One of the only treatments for glaucoma currently is lowering internal eye pressure. But a miniature eye implant developed at Stanford could combine with a smartphone to advance the way doctors measure and lower a patient’s eye pressure. Weekly visits to eye specialists for monitoring and control of increasing pressure within the eye are a… Read more

Many people never realize that there are actually many different types of eye doctors and specialists. Each of these doctors does deal with eyes and with eye health, but their exact roles and duties are different. Understanding these differences is important because you want to be sure to see the right type of professional depending on your eye care needs.

What is an Ophthalmologist?

An Ophthalmologist is a medical doctor that provides full eye care to the patient. This includes completing an eye exam and prescribing corrective lenses. The Ophthalmologist also diagnoses and treats complex eye diseases and performs surgery.

In some cases, an Ophthalmologist may limit his or her range of services. For example, some prefer to offer only basic eye care and to provide specific surgical procedures. In this case, they refer their patients to other ophthalmologists for additional procedures.

What is an Optometrist?

An Optometrist generally provides several of the same services as an Ophthalmologist. For example, the Optometrist may evaluate your vision, prescribe corrective lenses, and diagnose common eye disorders.

Intrastromal Corneal Rings

Intrastromal corneal rings, also known as intracorneal rings are two small, rainbow shaped pieces of plastic that are implanted in the eye to correct poor vision.

What does the surgery entail?

Eye drops are put in your eye to make your eye numb, this is a local anesthetic and is carried out by a doctor.

The doctor will make an incision in the cornea; the doctor creates tunnels between the corneal stroma and the crescent shaped pieces of plastic are then placed in the eye between the corneal stroma, which is a fluid filled area where light reactions take place.

Once the intracorneal rings are in place the doctor uses stitches to close the incisions made and you are allowed to go home, although you will not be allowed to drive a vehicle or use heavy machinery.

How does it work?

This eye surgery is normally carried out on those who are suffering with nearsightedness.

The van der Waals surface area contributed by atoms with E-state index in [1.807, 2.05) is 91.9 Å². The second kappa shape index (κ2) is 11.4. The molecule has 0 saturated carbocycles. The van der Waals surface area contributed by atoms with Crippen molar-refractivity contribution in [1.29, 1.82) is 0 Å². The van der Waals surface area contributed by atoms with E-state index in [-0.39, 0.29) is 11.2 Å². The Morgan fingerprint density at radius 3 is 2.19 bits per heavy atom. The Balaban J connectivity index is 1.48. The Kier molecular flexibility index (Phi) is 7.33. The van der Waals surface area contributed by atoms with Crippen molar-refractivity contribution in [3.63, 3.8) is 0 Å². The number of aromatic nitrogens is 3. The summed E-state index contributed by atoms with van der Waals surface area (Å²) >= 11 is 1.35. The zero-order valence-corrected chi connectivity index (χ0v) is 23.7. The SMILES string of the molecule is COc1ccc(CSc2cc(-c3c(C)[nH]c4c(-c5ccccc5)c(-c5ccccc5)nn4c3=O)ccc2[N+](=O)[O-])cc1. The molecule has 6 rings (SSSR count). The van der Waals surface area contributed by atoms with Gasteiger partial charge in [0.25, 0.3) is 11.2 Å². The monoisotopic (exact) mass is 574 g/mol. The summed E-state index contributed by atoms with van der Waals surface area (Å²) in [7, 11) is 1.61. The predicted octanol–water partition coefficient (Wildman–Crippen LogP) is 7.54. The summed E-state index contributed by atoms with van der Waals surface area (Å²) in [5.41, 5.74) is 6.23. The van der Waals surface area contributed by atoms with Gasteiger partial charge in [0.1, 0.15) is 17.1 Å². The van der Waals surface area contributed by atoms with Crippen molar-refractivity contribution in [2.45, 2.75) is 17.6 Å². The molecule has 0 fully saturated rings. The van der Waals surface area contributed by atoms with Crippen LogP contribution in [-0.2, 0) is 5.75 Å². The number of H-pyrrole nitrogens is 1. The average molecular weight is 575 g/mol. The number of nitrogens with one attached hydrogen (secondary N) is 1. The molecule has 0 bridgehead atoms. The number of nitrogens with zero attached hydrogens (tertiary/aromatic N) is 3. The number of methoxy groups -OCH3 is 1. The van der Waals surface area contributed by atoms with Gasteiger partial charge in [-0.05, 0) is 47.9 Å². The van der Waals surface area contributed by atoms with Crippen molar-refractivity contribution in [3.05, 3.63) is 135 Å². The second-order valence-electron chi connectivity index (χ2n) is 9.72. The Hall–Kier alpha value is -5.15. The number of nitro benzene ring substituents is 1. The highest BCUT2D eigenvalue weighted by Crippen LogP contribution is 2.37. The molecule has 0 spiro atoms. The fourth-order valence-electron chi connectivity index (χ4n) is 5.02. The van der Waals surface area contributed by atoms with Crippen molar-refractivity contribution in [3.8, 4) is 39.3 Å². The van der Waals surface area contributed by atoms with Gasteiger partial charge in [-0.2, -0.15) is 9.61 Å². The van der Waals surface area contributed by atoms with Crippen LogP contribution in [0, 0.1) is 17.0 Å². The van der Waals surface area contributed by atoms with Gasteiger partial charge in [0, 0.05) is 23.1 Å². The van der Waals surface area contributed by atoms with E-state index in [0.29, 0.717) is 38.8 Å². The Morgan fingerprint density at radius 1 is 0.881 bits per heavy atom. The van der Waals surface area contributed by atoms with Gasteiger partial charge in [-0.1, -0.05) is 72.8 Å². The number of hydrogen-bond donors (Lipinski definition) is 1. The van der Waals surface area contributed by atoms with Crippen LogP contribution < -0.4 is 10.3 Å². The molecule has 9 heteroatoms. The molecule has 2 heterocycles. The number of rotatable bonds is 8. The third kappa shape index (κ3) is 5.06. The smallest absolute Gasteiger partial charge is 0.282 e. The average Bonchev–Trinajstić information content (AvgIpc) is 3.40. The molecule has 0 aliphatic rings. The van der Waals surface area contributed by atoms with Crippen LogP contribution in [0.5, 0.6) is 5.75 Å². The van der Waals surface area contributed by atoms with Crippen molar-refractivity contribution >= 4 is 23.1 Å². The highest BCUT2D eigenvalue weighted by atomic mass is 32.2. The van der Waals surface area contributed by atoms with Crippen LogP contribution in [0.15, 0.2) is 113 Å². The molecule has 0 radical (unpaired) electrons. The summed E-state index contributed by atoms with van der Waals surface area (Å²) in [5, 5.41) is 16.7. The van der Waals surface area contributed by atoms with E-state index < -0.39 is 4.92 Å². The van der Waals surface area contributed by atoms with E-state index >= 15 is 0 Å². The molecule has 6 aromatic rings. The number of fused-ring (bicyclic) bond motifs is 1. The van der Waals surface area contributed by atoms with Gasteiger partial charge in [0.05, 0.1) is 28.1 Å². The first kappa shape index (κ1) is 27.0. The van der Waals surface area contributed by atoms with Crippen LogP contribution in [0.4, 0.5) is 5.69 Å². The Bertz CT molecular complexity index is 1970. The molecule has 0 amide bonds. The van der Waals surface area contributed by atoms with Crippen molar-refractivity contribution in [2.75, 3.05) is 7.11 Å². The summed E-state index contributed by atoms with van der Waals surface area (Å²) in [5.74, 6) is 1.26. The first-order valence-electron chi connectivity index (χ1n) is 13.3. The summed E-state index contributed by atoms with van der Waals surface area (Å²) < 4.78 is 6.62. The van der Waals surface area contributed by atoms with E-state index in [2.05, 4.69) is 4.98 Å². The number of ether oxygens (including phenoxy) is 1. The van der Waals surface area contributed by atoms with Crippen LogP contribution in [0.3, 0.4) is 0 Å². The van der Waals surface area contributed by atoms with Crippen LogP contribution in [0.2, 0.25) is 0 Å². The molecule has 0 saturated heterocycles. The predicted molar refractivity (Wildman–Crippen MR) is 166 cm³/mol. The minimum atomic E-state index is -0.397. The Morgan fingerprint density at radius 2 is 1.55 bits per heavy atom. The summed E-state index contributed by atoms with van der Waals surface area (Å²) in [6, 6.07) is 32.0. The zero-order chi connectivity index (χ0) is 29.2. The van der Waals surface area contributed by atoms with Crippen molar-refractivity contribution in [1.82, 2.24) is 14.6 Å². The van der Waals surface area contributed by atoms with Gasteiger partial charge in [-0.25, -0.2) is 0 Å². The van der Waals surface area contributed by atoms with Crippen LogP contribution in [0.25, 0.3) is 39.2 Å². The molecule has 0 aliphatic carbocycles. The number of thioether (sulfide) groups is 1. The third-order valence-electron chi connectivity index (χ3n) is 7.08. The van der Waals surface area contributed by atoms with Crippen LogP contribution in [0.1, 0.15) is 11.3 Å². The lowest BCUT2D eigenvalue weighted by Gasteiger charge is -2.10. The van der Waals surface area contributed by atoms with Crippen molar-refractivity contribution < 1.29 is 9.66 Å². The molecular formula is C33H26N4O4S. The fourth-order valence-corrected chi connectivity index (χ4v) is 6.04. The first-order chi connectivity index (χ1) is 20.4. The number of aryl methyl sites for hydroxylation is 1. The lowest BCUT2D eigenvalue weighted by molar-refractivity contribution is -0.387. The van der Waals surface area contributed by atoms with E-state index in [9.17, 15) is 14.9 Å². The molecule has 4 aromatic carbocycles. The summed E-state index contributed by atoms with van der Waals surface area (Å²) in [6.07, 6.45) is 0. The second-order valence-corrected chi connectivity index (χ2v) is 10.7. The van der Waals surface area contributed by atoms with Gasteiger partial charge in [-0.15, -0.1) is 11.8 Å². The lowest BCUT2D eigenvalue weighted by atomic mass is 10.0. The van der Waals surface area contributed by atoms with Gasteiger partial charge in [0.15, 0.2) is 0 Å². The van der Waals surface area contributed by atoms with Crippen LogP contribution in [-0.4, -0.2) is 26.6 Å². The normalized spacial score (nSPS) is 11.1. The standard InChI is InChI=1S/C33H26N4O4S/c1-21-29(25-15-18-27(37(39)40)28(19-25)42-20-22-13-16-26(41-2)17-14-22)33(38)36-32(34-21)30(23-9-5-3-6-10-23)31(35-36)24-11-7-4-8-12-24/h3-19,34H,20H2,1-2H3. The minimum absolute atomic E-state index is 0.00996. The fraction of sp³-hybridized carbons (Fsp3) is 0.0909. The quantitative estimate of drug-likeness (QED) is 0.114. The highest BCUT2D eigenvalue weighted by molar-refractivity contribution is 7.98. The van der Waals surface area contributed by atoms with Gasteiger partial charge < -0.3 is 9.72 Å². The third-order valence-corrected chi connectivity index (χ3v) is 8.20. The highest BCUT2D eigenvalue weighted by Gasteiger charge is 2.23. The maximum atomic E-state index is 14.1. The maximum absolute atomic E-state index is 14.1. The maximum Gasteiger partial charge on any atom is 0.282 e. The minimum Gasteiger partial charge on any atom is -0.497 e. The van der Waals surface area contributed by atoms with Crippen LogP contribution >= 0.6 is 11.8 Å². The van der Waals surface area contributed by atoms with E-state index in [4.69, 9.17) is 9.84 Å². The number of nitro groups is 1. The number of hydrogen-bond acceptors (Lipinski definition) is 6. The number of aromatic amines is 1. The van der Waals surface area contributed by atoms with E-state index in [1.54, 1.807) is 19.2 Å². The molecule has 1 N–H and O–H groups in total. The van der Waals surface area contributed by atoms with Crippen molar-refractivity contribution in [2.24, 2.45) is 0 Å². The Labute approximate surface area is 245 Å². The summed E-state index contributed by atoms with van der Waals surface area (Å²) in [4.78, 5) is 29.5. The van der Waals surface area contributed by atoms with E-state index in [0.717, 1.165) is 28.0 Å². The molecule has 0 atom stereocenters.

What happens to those who are near sighted is that the light rays hit in front of the retina (thin layer of neural cells at the back of the eye) causing blurred vision, with the intracorneal rings added from surgery the cornea is flattened which changes the way light passes through the cornea on its way into the back of the eye.

What is Oculoplastic Surgery

Oculoplastic surgery, which can also be known, as oculoplastics is the surgery to correct cosmetic issues with the eye and reconstructive surgery to the eye due to trauma and other reasons that may cause damage.

Oculoplastic surgery does not normally work directly on the eye but does work on the structures and various tissues that make up part of the eye and surrounding areas. This may come in the form of an eye lift which is surgery carried out to the eye lids, repairing fractures to the orbit (the socket of the eye made of bone) or removing an obstructions near or in the tear ducts.

Some of these treatments are just for visual appearance (cosmetic surgeries) while others are carried out for medical reasons. Below is a list of the most common forms of oculoplastic surgery that are carried out for various reasons.

Eye Lift

This is a cosmetic surgery that is carried out to reduce eyelid dropping, which can give the impression of being constantly tired and make a person appear older.

The eyelift involves the surgeon making incisions where the crease of the upper and lower eyelids while a patient is under local anesthetic. The surgeon removes excess skin and fatty deposits before sewing stitches in where the incisions were made. There is scarring due to the surgery but because the incisions are made in the crease of the eyelids they cannot be seen once the incision has healed.

Laser Peripheral Iridotomy

Laser peripheral Iridotomy or PI is performed on patients who have acute angle closure glaucoma. It will also correct patients with the problem of narrow angle vision. A patient has “narrow angles” when the aqueous fluid is not allowing the fluid to drain because of a bowed iris.

The fluid normally escapes the eye by flowing between the lens and the iris. The trabecular meshwork found where the cornea meets the iris and allows the fluid to drain. If the iris is bowed, the fluid will not drain.

Alternative Surgery for Acute Angle Closure Glaucoma

Laser peripheral Iridotomy surgery involves creating a small hole in the peripheral iris. This allows the fluid to flow from behind the iris directly to the outer chamber of the eye. This normally will take care of the bowed iris. This surgery is easily done in the office of the surgeon, or as an outpatient procedure.

The pupil is normally constricted with special eye drops, the head is positioned, and the procedure completed with a laser beam. Normally this does not require any sedation. Topical anesthetic drops may be applied to better control the laser beam.

This procedure takes only minutes to complete. Eye drops may be needed to keep the eye from becoming inflamed after surgery. You will normally stop using these eye drops after a few days.